That’s an interesting point: what if you’re the blind spot? What can be done when you feel your manager doesn’t see your potential? Anke believes the most important thing is to not start believing this is true. Because once you feel your manager doesn’t believe in you, you become self-conscious, which affects your performance negatively. “It all starts with believing in yourself,” she says. “Keep your back straight and prove your manager wrong with facts. Think of the warmth and competence model: making sure to connect with your manager; If someone likes you, it helps.”

“Discover what drives their perspective.”

Genieke offers another exercise: writing down what you know about your manager. Forgo the facts, but try to focus on how this person views the world, what drives them, which themes and why? Oftentimes, your notebook remains (almost) empty. The conclusion being you actually don’t know that much about your superior. “If you want to climb on their perception ladder, you need to discover what drives their perspective,” she adds. In short: asking questions while letting go of your bias will help you gain the desired plus points in their subconscious. Consequentially, they will view you differently and take your ideas more seriously.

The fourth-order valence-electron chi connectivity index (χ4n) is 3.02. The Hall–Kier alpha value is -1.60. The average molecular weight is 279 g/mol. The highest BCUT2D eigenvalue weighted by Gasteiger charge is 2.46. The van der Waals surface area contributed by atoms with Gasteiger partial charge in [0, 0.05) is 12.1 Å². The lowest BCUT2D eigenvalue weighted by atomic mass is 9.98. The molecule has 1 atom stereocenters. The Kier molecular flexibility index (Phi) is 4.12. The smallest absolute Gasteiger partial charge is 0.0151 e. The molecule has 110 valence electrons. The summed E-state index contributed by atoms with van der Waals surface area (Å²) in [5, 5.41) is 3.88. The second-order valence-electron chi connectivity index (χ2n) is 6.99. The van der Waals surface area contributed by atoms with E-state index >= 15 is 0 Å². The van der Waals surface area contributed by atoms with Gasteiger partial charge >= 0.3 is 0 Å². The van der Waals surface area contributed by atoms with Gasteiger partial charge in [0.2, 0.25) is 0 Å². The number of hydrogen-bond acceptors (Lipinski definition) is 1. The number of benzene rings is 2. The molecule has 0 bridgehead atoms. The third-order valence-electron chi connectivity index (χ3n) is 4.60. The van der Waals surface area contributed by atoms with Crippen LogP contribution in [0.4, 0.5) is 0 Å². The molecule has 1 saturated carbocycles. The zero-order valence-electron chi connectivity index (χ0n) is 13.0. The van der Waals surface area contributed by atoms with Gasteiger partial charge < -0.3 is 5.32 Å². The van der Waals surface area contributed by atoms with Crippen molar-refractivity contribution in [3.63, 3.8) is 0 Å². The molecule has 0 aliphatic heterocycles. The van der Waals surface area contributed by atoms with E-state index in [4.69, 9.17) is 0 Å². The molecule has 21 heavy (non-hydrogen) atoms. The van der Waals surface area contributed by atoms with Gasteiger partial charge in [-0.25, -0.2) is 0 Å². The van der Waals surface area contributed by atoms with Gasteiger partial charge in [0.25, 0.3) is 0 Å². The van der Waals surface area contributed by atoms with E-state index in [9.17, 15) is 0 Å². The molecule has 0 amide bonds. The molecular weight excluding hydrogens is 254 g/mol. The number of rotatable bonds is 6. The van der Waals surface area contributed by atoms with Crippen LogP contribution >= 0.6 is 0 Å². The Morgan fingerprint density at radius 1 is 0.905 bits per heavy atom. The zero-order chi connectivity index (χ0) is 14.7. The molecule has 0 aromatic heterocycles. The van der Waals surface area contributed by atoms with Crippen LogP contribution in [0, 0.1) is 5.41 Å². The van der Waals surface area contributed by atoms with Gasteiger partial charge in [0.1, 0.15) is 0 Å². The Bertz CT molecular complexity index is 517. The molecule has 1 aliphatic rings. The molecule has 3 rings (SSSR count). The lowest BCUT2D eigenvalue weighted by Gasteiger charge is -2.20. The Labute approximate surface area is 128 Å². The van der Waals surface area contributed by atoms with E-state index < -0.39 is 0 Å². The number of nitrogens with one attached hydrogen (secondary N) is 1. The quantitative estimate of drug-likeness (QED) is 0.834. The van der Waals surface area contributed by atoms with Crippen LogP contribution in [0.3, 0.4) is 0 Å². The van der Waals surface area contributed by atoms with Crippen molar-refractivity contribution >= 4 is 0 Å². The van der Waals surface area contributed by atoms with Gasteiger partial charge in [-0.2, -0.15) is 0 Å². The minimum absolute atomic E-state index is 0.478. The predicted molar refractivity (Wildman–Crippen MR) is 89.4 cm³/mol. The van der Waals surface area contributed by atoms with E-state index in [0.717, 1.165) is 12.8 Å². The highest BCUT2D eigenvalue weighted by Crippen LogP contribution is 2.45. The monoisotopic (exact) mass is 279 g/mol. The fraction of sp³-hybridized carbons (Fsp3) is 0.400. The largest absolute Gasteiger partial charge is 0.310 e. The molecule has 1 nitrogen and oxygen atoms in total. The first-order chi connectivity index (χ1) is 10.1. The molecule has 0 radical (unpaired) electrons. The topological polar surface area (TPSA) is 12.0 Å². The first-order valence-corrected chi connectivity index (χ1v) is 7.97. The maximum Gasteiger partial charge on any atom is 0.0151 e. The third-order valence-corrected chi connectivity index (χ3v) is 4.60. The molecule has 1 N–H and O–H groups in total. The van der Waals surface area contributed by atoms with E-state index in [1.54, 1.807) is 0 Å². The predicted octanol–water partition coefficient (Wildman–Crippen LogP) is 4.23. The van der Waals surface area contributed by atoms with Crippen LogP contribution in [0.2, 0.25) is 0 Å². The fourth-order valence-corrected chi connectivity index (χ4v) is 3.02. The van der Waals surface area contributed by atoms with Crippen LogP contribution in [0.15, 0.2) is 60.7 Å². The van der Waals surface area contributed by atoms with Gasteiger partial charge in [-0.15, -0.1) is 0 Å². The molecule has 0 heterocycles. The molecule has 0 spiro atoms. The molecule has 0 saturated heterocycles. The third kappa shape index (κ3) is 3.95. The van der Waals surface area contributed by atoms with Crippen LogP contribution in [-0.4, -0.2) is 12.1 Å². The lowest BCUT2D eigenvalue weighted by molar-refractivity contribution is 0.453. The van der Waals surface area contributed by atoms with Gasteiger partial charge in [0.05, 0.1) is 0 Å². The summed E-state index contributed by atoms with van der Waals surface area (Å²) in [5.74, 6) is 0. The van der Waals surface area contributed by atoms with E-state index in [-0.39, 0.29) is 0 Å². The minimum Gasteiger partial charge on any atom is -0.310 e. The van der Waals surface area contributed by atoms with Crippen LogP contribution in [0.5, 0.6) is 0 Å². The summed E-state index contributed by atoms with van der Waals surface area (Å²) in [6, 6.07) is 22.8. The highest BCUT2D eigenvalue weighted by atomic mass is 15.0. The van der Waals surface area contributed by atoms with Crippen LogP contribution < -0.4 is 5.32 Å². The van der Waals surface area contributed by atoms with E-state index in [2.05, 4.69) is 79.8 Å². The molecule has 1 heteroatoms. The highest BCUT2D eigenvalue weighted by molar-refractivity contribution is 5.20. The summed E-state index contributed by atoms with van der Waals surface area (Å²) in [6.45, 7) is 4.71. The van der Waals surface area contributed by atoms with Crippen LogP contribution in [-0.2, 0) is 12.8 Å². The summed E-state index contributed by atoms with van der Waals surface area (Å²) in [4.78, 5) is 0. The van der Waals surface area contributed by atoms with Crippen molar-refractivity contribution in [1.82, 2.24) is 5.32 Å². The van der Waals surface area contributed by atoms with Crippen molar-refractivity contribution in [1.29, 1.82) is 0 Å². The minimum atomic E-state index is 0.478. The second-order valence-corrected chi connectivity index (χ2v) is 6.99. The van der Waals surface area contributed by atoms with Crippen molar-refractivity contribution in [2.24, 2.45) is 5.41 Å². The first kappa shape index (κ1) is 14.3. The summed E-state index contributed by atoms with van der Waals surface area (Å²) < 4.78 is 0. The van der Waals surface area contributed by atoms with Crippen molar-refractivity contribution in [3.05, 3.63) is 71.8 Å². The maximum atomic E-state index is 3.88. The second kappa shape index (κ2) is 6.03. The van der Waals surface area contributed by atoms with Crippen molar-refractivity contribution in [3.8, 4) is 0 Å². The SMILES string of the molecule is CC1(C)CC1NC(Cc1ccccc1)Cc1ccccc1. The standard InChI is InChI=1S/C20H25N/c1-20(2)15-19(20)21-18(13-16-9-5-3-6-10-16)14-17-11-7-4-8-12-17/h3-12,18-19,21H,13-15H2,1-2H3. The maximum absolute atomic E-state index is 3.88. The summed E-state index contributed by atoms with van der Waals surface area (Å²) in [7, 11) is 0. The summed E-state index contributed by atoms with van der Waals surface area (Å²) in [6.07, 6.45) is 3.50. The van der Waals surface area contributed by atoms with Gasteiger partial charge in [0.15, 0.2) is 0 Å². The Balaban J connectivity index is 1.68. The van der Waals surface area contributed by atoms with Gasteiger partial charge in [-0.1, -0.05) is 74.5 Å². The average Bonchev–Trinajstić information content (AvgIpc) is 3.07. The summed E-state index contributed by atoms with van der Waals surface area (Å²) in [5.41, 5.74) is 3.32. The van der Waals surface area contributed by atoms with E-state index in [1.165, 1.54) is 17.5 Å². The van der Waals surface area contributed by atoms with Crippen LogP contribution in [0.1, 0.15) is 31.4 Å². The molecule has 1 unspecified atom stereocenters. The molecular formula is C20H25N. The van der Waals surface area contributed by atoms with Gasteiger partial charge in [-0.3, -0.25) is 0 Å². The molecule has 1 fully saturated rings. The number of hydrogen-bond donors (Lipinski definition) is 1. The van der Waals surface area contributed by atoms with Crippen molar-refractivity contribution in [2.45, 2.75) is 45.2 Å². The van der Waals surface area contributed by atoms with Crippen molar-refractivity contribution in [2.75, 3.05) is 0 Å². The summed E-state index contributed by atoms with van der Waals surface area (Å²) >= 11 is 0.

“In conclusion, we all have a bias,” Rens says. Without confronting it, you might be wasting your team’s potential. People who don’t feel heard and seen, are less likely to make the best effort. By climbing on the perception pyramid, manager and employee share a better understanding and therefore better cooperation. Creating an open dialogue is a great way to start this process and create sustainable change in company culture. Good luck!

Are you interested in uncovering your own and your organization’s blind spot? Contact us for more information!